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Drip-Dry Champ EAA Chapter 1414 jumps into a recovering project with both feet! H.G. FRAUTSCHY Left: Using a line attached to the tail wheel, Lee and a volunteer crew maneuvered the Champ 90 degrees to the hole, with the tail pointed toward the shore. Then, using a pair of long aluminum planks (not yet in place in this photo) normally used for scaffolding, he was able to slowly winch the Champ’s main wheels along the inclined planks underwater. All of the recovery was done slowly so the water could drain out of the fuselage and wings. Holes did have to be cut in the wing to allow the water to escape. Once the airplane was pulled up on top of the ice to the shoreline, the Aeronca was disassembled and placed on a trailer. Hustled off to a heated hangar, the engine, instruments, and other parts were drained and dried as soon as possible.

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n a late winter’s day this year, Lee Hilbert was on his way to inspect a job project in Delavan, Wisconsin. Since it was a nice day and he had his Aeronca Champ handy, why not fly up, since the job site was just across the road from the Lake Lawn Resort airport? All went well until Lee’s approach to the airport. As he descended, the four-cylinder Continental decided it didn’t want to take orders from the pilot, and Lee was Lee Hilbert got plenty of ribbing from his siblings when the forced to land on the mostly frozen Lake Delavan. Un- Champ broke through the ice. Within a day or two of the incifortunately, there was a thin section of ice in the in- dent, his brothers presented Lee with this “certificate.” let where the Champ rolled to a stop. After Lee exited the airplane, the ice started to crack and the Champ quickly wound up with the main landing gear in the water. The landplane was taking on water and sinking by the bow. Now what? As Buck Hilbert detailed in his column in March, Lee managed to cleverly get the Champ extracted from the lake, with minimal additional damage, but it still needed a full inspection and recovering. Enter EAA Chapter 1414, based at the airport in Poplar Grove, Illinois. They were looking for a Chapter workshop education project, and in particular they wanted to learn how to cover an airplane. They really jumped into the project, with over two dozen members on hand for the first Saturday’s work Multiple workbenches gave small groups a single compoin member Frank Herdzina’s hangar. They were pa- nent they could cover, and Dip and Bill moved from group to tiently guided along in the process of aircraft covering group, giving pointers.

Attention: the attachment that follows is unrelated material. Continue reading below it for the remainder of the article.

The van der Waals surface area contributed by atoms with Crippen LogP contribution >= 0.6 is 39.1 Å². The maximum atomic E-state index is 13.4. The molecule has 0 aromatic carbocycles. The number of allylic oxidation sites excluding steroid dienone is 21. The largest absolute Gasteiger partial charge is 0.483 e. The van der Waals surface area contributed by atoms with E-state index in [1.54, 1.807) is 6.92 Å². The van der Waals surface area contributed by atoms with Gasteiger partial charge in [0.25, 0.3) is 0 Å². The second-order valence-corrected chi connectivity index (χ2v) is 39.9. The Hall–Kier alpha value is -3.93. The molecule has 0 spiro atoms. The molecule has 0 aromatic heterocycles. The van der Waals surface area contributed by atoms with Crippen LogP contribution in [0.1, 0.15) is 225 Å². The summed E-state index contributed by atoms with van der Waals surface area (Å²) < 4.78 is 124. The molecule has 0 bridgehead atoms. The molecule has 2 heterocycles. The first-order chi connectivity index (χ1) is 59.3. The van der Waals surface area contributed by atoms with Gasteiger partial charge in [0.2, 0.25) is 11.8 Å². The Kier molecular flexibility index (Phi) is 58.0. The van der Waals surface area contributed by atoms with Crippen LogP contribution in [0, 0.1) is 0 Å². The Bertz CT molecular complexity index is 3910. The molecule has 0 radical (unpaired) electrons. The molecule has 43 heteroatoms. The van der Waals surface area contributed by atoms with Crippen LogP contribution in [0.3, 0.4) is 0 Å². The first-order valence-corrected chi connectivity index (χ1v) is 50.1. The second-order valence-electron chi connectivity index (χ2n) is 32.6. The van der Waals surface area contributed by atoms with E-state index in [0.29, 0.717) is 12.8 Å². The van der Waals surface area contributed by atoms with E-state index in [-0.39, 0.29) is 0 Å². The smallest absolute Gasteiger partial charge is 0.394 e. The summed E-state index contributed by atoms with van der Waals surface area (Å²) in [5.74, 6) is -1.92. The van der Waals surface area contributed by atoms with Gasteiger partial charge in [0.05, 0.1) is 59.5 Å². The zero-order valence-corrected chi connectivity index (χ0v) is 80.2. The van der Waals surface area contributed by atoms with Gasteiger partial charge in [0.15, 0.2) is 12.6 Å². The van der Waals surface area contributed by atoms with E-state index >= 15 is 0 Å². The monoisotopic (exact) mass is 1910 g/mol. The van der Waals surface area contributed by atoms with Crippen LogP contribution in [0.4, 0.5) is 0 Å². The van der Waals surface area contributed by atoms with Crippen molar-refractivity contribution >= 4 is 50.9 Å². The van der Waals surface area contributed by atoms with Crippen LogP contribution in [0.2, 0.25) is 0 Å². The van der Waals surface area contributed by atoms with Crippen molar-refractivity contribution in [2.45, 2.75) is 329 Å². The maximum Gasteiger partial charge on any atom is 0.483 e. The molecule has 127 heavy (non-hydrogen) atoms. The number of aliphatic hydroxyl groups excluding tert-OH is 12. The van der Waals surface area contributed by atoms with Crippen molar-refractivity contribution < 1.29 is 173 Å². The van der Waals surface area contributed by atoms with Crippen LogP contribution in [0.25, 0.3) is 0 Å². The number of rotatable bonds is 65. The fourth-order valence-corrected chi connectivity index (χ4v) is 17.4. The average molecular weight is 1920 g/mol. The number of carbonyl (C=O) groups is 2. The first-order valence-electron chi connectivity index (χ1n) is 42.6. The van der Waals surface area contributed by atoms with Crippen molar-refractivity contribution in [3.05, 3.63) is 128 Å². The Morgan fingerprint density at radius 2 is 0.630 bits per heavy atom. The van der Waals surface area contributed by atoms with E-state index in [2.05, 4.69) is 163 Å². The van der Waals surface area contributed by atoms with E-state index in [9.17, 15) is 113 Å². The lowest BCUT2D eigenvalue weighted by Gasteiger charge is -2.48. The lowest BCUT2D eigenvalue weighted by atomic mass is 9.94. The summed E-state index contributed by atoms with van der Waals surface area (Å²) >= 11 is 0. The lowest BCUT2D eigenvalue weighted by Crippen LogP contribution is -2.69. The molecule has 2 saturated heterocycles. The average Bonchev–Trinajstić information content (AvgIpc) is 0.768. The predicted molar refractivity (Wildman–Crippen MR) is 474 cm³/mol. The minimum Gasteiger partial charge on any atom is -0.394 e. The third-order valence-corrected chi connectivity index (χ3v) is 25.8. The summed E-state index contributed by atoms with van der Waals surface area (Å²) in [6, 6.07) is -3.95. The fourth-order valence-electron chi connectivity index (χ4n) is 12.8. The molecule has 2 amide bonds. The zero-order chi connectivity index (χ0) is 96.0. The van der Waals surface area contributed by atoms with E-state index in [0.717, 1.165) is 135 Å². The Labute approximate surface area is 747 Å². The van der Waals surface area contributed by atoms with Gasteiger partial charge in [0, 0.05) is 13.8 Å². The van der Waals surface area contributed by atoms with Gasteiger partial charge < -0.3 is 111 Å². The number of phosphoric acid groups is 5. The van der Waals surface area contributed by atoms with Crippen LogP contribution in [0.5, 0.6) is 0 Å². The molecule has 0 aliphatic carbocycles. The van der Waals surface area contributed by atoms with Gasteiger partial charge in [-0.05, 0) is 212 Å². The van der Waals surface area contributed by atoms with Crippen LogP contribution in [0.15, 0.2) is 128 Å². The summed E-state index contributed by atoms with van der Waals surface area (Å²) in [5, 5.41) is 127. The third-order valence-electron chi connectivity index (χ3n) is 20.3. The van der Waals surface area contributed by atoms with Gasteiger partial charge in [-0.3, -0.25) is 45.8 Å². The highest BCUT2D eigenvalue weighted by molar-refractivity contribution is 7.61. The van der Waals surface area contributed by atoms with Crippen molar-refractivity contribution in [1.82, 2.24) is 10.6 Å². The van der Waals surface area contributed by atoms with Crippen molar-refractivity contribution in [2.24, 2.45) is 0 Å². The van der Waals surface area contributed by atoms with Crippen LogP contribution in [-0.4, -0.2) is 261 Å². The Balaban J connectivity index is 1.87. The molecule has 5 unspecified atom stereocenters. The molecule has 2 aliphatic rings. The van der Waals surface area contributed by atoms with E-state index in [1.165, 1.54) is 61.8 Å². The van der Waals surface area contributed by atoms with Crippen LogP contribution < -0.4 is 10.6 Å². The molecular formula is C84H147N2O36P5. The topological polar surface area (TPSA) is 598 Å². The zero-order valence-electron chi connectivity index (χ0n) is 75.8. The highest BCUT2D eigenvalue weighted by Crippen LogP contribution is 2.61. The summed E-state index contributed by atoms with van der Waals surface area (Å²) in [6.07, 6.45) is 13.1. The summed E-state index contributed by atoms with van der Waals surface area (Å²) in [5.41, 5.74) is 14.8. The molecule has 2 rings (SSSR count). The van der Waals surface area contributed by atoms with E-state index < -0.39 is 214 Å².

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All primed and inspected, the wings are laid out on a pair of sawhorses with long boards running spanwise to evenly support the wings while they are covered. Frank Herdzina’s hangar at Poplar Grove was the site donated for the Chapter 1414 Covering Workshop.

Carl Geiger looks over as Chris Fisher and Rob Fry heat shrink the covering on the horizontal stabilizer of the Champ.

Marty Gallagher and Jim Franseen are having entirely too much fun as they secure the inner fabric tapes to the structure of the elevator using PK screws and small washers.

All suited up and ready for Dac-Proofer and silver. The Chapter’s efforts were greatly appreciated by Lee Hilbert, who offered prizes for the work done by the Chapter members. VINTAGE AIRPLANE 11


The father and daughter team of Jim and Katie Franseen (below, left) enjoyed the covering workshop so much, they wrote a short poem:

This chapter of ours isn’t about cars or trains This chapter of ours is all about planes

Carol L. Von Bosse concentrates as she glues a reinforcement patch in place over an inspection ring. You can see the PK screws and washers used on the post-war Aeroncas, in lieu of ribstiching. by aircraft-covering guru Dip Davis. By the end of the day, all the tail surfaces had been covered and the goup was well into the wing covering. By the end of the following week, the airplane had been covered and only a few more finishing tapes needed to be applied. Chapter member Lorraine Morris sewed up a new set of fabric and vinyl seat cushions, and others donated their time to other neat little odds and ends that helped finish off the project. Then came the Dac-Proofer and silver, plus the finish coats, and by the time Mother’s Day rolled by, Lee was well into finishing the reassembly of the Champ over at his dad’s strip at the Funny Farm in Union, Illinois. We look forward to seeing it flying soon!

So when one old plane became suddenly damp We happily agreed to help restore the old Champ We decided to help out this poor fellow Lee We are pitching in with what some would call glee All involved seemed so happy but down deep I hope The euphoria we feel is not the smell of the dope Mothers and daughters or fathers and sons We are all pitching in just to get the thing done Our teacher is Dip, assisted ably by Bill Without all their help we’d be fabric-challenged still

Jim Franseen and daughter Katie. My thanks to Chapter 1414 newsletter editor Alex Van Bosse for his help in gathering materials for this article, and to the many members of the Chapter who put “Champ” back in the air, looking even better than before.—HGF

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My Katie and I have learned a great deal Pride in new knowledge is the thing we feel We toil away weekends in this hangar of Frank’s What a great place to work; we all owe him many thanks!


2005-Vol.-33-No.-07-Drip-Dry-Champ